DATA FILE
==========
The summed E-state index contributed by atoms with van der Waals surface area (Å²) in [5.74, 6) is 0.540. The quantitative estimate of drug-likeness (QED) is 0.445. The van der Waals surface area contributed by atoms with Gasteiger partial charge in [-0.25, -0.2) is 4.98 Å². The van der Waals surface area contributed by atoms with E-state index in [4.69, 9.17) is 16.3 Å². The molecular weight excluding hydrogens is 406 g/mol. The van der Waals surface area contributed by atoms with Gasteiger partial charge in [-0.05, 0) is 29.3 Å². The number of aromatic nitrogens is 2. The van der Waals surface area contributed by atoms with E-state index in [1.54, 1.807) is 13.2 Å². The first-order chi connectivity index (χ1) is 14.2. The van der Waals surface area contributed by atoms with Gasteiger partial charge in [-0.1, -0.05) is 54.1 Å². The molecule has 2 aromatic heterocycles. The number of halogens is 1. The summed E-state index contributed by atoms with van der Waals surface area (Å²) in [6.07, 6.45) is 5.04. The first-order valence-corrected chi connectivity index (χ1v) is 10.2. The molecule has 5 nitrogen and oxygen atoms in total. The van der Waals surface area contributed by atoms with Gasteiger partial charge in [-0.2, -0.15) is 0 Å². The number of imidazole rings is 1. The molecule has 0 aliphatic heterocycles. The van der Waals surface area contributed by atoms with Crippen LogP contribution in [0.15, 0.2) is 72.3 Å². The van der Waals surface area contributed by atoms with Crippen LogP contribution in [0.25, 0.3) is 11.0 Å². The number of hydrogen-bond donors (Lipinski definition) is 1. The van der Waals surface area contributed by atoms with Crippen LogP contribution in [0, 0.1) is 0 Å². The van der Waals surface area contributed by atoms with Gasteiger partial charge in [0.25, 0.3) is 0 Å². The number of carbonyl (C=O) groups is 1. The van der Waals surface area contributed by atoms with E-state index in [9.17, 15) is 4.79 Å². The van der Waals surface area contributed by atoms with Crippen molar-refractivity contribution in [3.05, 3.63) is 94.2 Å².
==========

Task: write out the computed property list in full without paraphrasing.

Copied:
The summed E-state index contributed by atoms with van der Waals surface area (Å²) in [5.74, 6) is 0.540. The quantitative estimate of drug-likeness (QED) is 0.445. The van der Waals surface area contributed by atoms with Gasteiger partial charge in [-0.25, -0.2) is 4.98 Å². The van der Waals surface area contributed by atoms with E-state index in [4.69, 9.17) is 16.3 Å². The molecular weight excluding hydrogens is 406 g/mol. The van der Waals surface area contributed by atoms with Gasteiger partial charge in [-0.05, 0) is 29.3 Å². The number of aromatic nitrogens is 2. The van der Waals surface area contributed by atoms with E-state index in [1.54, 1.807) is 13.2 Å². The first-order chi connectivity index (χ1) is 14.2. The van der Waals surface area contributed by atoms with Gasteiger partial charge in [-0.1, -0.05) is 54.1 Å². The molecule has 2 aromatic heterocycles. The number of halogens is 1. The summed E-state index contributed by atoms with van der Waals surface area (Å²) in [6.07, 6.45) is 5.04. The first-order valence-corrected chi connectivity index (χ1v) is 10.2. The molecule has 5 nitrogen and oxygen atoms in total. The van der Waals surface area contributed by atoms with Gasteiger partial charge in [-0.2, -0.15) is 0 Å². The number of imidazole rings is 1. The molecule has 0 aliphatic heterocycles. The van der Waals surface area contributed by atoms with Crippen LogP contribution in [0.15, 0.2) is 72.3 Å². The van der Waals surface area contributed by atoms with Crippen LogP contribution in [0.25, 0.3) is 11.0 Å². The number of hydrogen-bond donors (Lipinski definition) is 1. The van der Waals surface area contributed by atoms with Crippen LogP contribution in [0, 0.1) is 0 Å². The van der Waals surface area contributed by atoms with Gasteiger partial charge in [0.25, 0.3) is 0 Å². The number of carbonyl (C=O) groups is 1. The van der Waals surface area contributed by atoms with E-state index in [9.17, 15) is 4.79 Å². The van der Waals surface area contributed by atoms with Crippen molar-refractivity contribution in [3.05, 3.63) is 94.2 Å².